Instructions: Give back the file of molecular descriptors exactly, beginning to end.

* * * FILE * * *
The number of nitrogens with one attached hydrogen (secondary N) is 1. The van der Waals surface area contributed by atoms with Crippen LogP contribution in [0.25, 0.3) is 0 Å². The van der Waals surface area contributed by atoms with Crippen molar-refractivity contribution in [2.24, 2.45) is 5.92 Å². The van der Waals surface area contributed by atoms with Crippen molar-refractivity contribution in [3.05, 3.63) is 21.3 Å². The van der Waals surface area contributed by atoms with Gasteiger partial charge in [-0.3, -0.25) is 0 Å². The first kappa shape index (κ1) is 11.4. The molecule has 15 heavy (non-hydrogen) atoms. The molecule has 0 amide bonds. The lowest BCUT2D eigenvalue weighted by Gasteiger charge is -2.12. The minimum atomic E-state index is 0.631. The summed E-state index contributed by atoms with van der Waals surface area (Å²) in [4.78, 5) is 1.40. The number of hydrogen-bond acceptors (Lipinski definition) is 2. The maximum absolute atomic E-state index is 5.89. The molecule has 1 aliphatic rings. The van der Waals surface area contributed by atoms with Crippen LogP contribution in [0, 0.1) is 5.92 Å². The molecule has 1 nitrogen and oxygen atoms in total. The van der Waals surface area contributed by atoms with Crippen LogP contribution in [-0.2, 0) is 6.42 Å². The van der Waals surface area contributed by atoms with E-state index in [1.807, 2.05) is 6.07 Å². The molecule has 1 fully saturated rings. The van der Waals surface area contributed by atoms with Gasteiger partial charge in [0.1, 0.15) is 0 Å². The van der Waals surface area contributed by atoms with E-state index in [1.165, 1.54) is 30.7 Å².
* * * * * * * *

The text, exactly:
The number of nitrogens with one attached hydrogen (secondary N) is 1. The van der Waals surface area contributed by atoms with Crippen LogP contribution in [0.25, 0.3) is 0 Å². The van der Waals surface area contributed by atoms with Crippen molar-refractivity contribution in [2.24, 2.45) is 5.92 Å². The van der Waals surface area contributed by atoms with Crippen molar-refractivity contribution in [3.05, 3.63) is 21.3 Å². The van der Waals surface area contributed by atoms with Gasteiger partial charge in [-0.3, -0.25) is 0 Å². The first kappa shape index (κ1) is 11.4. The molecule has 15 heavy (non-hydrogen) atoms. The molecule has 0 amide bonds. The lowest BCUT2D eigenvalue weighted by Gasteiger charge is -2.12. The minimum atomic E-state index is 0.631. The summed E-state index contributed by atoms with van der Waals surface area (Å²) in [4.78, 5) is 1.40. The number of hydrogen-bond acceptors (Lipinski definition) is 2. The maximum absolute atomic E-state index is 5.89. The molecule has 1 aliphatic rings. The van der Waals surface area contributed by atoms with Crippen LogP contribution in [0, 0.1) is 5.92 Å². The molecule has 1 nitrogen and oxygen atoms in total. The van der Waals surface area contributed by atoms with Crippen LogP contribution in [-0.2, 0) is 6.42 Å². The van der Waals surface area contributed by atoms with E-state index in [1.807, 2.05) is 6.07 Å². The molecule has 1 fully saturated rings. The van der Waals surface area contributed by atoms with Gasteiger partial charge in [0.1, 0.15) is 0 Å². The van der Waals surface area contributed by atoms with E-state index in [1.165, 1.54) is 30.7 Å².